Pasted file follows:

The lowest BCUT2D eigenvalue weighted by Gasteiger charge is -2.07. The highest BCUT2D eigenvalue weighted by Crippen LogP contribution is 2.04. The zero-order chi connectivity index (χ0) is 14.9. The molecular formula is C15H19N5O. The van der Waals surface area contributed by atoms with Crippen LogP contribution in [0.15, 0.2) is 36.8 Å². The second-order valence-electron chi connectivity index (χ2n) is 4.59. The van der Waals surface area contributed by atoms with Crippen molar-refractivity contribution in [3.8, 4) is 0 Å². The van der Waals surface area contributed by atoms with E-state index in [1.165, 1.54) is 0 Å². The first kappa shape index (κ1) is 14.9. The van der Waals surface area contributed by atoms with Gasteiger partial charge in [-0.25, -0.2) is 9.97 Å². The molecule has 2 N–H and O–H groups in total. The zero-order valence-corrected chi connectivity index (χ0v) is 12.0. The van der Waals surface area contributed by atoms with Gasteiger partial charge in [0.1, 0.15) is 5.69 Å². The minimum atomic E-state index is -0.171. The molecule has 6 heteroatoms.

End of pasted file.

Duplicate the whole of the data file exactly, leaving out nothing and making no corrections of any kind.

The lowest BCUT2D eigenvalue weighted by Gasteiger charge is -2.07. The highest BCUT2D eigenvalue weighted by Crippen LogP contribution is 2.04. The zero-order chi connectivity index (χ0) is 14.9. The molecular formula is C15H19N5O. The van der Waals surface area contributed by atoms with Crippen LogP contribution in [0.15, 0.2) is 36.8 Å². The second-order valence-electron chi connectivity index (χ2n) is 4.59. The van der Waals surface area contributed by atoms with Crippen molar-refractivity contribution in [3.8, 4) is 0 Å². The van der Waals surface area contributed by atoms with E-state index in [1.165, 1.54) is 0 Å². The first kappa shape index (κ1) is 14.9. The van der Waals surface area contributed by atoms with Gasteiger partial charge in [-0.25, -0.2) is 9.97 Å². The molecule has 2 N–H and O–H groups in total. The zero-order valence-corrected chi connectivity index (χ0v) is 12.0. The van der Waals surface area contributed by atoms with Gasteiger partial charge in [0.1, 0.15) is 5.69 Å². The minimum atomic E-state index is -0.171. The molecule has 6 heteroatoms.